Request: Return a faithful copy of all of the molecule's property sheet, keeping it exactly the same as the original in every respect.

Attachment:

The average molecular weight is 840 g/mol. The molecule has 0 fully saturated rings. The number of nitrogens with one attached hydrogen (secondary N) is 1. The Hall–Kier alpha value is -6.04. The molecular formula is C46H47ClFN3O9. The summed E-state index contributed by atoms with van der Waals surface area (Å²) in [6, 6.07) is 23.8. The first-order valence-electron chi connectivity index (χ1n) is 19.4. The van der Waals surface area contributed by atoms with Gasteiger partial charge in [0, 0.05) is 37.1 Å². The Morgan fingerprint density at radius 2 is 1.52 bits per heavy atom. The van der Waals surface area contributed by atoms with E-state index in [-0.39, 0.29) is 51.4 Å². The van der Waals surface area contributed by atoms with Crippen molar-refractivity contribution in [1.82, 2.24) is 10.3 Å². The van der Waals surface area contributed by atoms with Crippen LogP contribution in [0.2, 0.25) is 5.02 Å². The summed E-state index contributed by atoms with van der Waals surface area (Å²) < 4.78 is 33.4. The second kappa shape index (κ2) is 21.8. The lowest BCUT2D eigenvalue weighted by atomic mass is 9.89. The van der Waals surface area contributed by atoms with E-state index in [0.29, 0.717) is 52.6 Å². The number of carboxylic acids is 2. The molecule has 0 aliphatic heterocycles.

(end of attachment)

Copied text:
The average molecular weight is 840 g/mol. The molecule has 0 fully saturated rings. The number of nitrogens with one attached hydrogen (secondary N) is 1. The Hall–Kier alpha value is -6.04. The molecular formula is C46H47ClFN3O9. The summed E-state index contributed by atoms with van der Waals surface area (Å²) in [6, 6.07) is 23.8. The first-order valence-electron chi connectivity index (χ1n) is 19.4. The van der Waals surface area contributed by atoms with Gasteiger partial charge in [0, 0.05) is 37.1 Å². The Morgan fingerprint density at radius 2 is 1.52 bits per heavy atom. The van der Waals surface area contributed by atoms with E-state index in [-0.39, 0.29) is 51.4 Å². The van der Waals surface area contributed by atoms with Crippen molar-refractivity contribution in [1.82, 2.24) is 10.3 Å². The van der Waals surface area contributed by atoms with Crippen LogP contribution in [0.2, 0.25) is 5.02 Å². The summed E-state index contributed by atoms with van der Waals surface area (Å²) < 4.78 is 33.4. The second kappa shape index (κ2) is 21.8. The lowest BCUT2D eigenvalue weighted by atomic mass is 9.89. The van der Waals surface area contributed by atoms with E-state index in [0.29, 0.717) is 52.6 Å². The number of carboxylic acids is 2. The molecule has 0 aliphatic heterocycles.